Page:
Is Ingersoll-Rand Plc (NYSE:IR) An Attractive Dividend Stock …

Dividend paying stocks like Ingersoll-Rand Plc (NYSE:IR) tend to be popular with investors, and for good reason – some research suggests a significant amount of all stock market returns come from reinvested dividends. If you are hoping to live on your dividends, it’s important to be more stringent with your investments than the average punter. Regular readers know we like to apply the same approach to each dividend stock, and we hope you’ll find our analysis useful.

So you might want to consider getting our latest analysis on Ingersoll-Rand’s financial health here.

While Ingersoll-Rand’s 1.8% dividend yield is not the highest, we think its lengthy payment history is quite interesting. The company also bought back stock during the year, equivalent to approximately 2.1% of the company’s market capitalisation at the time. There are a few simple ways to reduce the risks of buying Ingersoll-Rand for its dividend, and we’ll go through these below.

Explore this interactive chart for our latest analysis on Ingersoll-Rand!

NYSE:IR Historical Dividend Yield, October 3rd 2019NYSE:IR Historical Dividend Yield, October 3rd 2019

Payout ratios

Companies (usually) pay dividends out of their earnings. If a company is paying more than it earns, the dividend might have to be cut. So we need to form a view on if a company’s dividend is sustainable, relative to its net profit after tax. Ingersoll-Rand paid out 36% of its profit as dividends, over the trailing twelve month period. This is a medium payout level that leaves enough capital in the business to fund opportunities that might arise, while also rewarding shareholders. Plus, there is room to increase the payout ratio over time.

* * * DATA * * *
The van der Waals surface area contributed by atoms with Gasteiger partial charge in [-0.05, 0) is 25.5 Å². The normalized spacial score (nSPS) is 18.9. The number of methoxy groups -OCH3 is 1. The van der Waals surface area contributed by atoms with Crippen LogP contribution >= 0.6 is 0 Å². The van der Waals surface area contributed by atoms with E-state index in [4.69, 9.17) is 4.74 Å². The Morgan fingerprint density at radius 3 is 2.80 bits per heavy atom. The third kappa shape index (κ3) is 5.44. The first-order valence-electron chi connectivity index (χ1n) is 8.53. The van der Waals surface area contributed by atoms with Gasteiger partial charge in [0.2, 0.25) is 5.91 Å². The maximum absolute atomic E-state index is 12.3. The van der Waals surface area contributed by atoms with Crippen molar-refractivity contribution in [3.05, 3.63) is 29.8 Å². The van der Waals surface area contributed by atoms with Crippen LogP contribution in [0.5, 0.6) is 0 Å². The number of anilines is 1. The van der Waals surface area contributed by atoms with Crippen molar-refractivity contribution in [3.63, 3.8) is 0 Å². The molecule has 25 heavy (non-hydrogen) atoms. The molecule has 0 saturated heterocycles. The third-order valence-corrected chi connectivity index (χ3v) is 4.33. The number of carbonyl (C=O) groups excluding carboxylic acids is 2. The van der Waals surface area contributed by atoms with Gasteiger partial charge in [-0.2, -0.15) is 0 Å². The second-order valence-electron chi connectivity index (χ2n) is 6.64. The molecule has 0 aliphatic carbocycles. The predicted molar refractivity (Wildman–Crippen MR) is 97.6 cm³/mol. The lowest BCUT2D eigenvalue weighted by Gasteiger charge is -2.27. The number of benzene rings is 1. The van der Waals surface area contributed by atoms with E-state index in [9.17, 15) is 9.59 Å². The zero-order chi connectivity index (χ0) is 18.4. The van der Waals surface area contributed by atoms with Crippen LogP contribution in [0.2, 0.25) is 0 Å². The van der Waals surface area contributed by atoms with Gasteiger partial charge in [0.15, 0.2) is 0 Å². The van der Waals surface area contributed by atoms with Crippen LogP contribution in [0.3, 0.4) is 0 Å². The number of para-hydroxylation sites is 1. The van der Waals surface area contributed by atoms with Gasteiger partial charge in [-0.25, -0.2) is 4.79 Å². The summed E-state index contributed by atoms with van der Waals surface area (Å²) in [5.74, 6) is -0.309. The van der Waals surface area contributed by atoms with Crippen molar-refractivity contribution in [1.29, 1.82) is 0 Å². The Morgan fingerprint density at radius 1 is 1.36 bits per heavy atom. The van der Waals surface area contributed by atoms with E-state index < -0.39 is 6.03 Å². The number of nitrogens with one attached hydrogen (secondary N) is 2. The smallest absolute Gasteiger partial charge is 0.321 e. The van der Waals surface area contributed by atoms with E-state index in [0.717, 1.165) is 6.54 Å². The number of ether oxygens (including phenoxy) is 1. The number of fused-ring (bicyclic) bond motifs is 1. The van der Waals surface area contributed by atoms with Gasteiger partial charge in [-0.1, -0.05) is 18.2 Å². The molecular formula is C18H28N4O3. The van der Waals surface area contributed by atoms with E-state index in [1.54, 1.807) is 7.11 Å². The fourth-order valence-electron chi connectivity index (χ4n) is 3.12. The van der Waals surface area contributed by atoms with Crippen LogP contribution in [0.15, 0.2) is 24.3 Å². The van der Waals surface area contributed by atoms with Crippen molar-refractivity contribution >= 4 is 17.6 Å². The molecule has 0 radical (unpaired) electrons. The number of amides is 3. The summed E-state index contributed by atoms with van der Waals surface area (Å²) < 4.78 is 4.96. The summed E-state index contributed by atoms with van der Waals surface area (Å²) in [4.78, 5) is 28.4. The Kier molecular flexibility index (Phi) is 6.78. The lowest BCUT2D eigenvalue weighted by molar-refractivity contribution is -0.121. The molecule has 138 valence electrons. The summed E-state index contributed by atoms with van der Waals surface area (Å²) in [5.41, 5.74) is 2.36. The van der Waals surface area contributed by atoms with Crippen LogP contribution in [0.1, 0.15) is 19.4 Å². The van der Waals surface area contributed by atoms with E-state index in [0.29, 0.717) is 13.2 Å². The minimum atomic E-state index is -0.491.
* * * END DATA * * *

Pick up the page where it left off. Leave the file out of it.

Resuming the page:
In addition to comparing dividends against profits, we should inspect whether the company generated enough cash to pay its dividend. Of the free cash flow it generated last year, Ingersoll-Rand paid out 47% as dividends, suggesting the dividend is affordable. It’s encouraging to see that the dividend is covered by both profit and cash flow. This generally suggests the dividend is sustainable, as long as earnings don’t drop precipitously.

Is Ingersoll-Rand’s Balance Sheet Risky?

As Ingersoll-Rand has a meaningful amount of debt, we need to check its balance sheet to see if the company might have debt risks. A rough way to check this is with these two simple ratios: a) net debt divided by EBITDA (earnings before interest, tax, depreciation and amortisation), and b) net interest cover. Net debt to EBITDA is a measure of a company’s total debt. Net interest cover measures the ability to meet interest payments. Essentially we check that a) the company does not have too much debt, and b) that it can afford to pay the interest. Ingersoll-Rand has net debt of 2.03 times its EBITDA. Using debt can accelerate business growth, but also increases the risks.

Net interest cover can be calculated by dividing earnings before interest and tax (EBIT) by the company’s net interest expense. Ingersoll-Rand has EBIT of 9.83 times its interest expense, which we think is adequate.

Dividend Volatility